The next part of designing your science fair project is to run your study. First do a trial run to check your procedure. Then start collecting data.
(This article is the seventh in a series of 10 which walks a student and his parent through creating a science fair project. See the end of this post for links to the other articles. )
Run Your Study
You have worked hard to get this far in your project. Now it is time for the fun part. First you need do a trial run of your procedure. The purpose of a trial run is to check your procedure. You need to make sure it works as planned before you begin recording data. If there are any problems during your trial run, you can adjust your procedure.
After you have worked out any problems in your procedure, you can run your study and begin collecting your data. You should follow your procedure without changing it. You can record data in your log book. Have somebody take lots of pictures of you running your procedure. There are many limits on what can be included on your display, but you can always use lots of pictures to show what you did. It is better to have many pictures to choose from than to wish you had taken a picture later when you are creating your display.
In general, the more data you collect, the better. So if you are doing a collection, collect as many specimens as you can. If you are doing an experiment, run the experiment several times to see if you get the same results each time. If you are doing a model, make lots of notes in your log book about how you designed and constructed the model. If you are doing an observation, do as many trials of your procedure as is practical. If you are doing an invention, do plenty of trials to see if your invention really meets your specifications.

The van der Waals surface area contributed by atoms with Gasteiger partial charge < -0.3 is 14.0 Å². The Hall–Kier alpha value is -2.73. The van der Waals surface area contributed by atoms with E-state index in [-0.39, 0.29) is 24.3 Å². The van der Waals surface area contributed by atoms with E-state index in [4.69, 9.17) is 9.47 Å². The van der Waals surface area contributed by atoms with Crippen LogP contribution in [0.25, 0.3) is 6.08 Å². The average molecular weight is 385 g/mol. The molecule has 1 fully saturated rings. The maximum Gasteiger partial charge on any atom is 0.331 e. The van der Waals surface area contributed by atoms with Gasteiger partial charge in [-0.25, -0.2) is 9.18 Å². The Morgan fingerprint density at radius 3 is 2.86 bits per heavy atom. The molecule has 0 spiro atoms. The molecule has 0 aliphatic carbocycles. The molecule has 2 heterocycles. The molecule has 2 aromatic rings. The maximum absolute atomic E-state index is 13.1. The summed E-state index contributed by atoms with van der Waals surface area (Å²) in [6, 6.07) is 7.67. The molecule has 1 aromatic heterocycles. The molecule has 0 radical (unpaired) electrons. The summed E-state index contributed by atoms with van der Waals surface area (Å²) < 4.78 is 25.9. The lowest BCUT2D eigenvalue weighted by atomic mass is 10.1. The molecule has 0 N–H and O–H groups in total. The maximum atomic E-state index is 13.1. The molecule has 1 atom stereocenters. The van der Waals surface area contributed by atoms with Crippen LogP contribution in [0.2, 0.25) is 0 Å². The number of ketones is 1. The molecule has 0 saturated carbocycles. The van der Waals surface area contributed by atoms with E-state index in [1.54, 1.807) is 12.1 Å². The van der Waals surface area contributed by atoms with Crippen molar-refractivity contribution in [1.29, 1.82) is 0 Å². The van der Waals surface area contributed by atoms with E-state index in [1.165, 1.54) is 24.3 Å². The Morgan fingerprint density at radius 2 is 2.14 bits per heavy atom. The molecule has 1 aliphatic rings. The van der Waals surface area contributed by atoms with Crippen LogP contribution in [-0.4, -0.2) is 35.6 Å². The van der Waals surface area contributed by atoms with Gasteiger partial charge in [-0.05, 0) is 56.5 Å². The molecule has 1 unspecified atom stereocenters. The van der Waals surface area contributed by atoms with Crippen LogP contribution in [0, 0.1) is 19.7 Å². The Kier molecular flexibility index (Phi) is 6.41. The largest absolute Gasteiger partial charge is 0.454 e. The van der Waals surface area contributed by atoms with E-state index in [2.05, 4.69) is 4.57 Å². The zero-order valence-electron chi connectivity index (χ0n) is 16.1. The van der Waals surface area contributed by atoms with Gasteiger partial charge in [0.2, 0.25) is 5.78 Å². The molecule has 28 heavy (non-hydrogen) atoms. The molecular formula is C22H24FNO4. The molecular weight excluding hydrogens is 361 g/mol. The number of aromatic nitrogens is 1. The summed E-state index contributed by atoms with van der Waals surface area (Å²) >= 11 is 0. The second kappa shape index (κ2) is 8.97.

Your assignment for this step is to do a dry run to perfect your procedure and then begin collecting data. Don’t forget to get lots of photographs.
Note to Parents
For this step you will be a mentor. Check the procedure with your child and use questions to help the student see any problem areas. Remember not to tell the child what to do. Just use questions to guide such as “Do you need another step before you ___________?” or “Is that step you just performed written in your procedure?” Remember to let the student make the final decisions, even if you disagree.This article is part of the Creating a Science Fair Project series. See the list below for links to the other articles in this series.
- Creating a Science Fair Project Step 1 - The Log Book
- Creating a Science Fair Project Step 2 – Choosing a Topic
- Creating a Science Fair Project Step 3 – Collect Information
- Creating a Science Fair Project Step 4 – Problem and Hypothesis
- Creating a Science Fair Project Step 5 – DesignType Category
- Creating a Science Fair Project Step 6 – The Procedure
- Creating a Science Fair Project Step 7 – Run Your Study
- Creating a Science Fair Project Step 8 – Analyze and Interpret Your Results
- Creating a Science Fair Project Step 9 – Arrive at a Conclusion
- Creating a Science Fair Project Step 10 – Create Your Display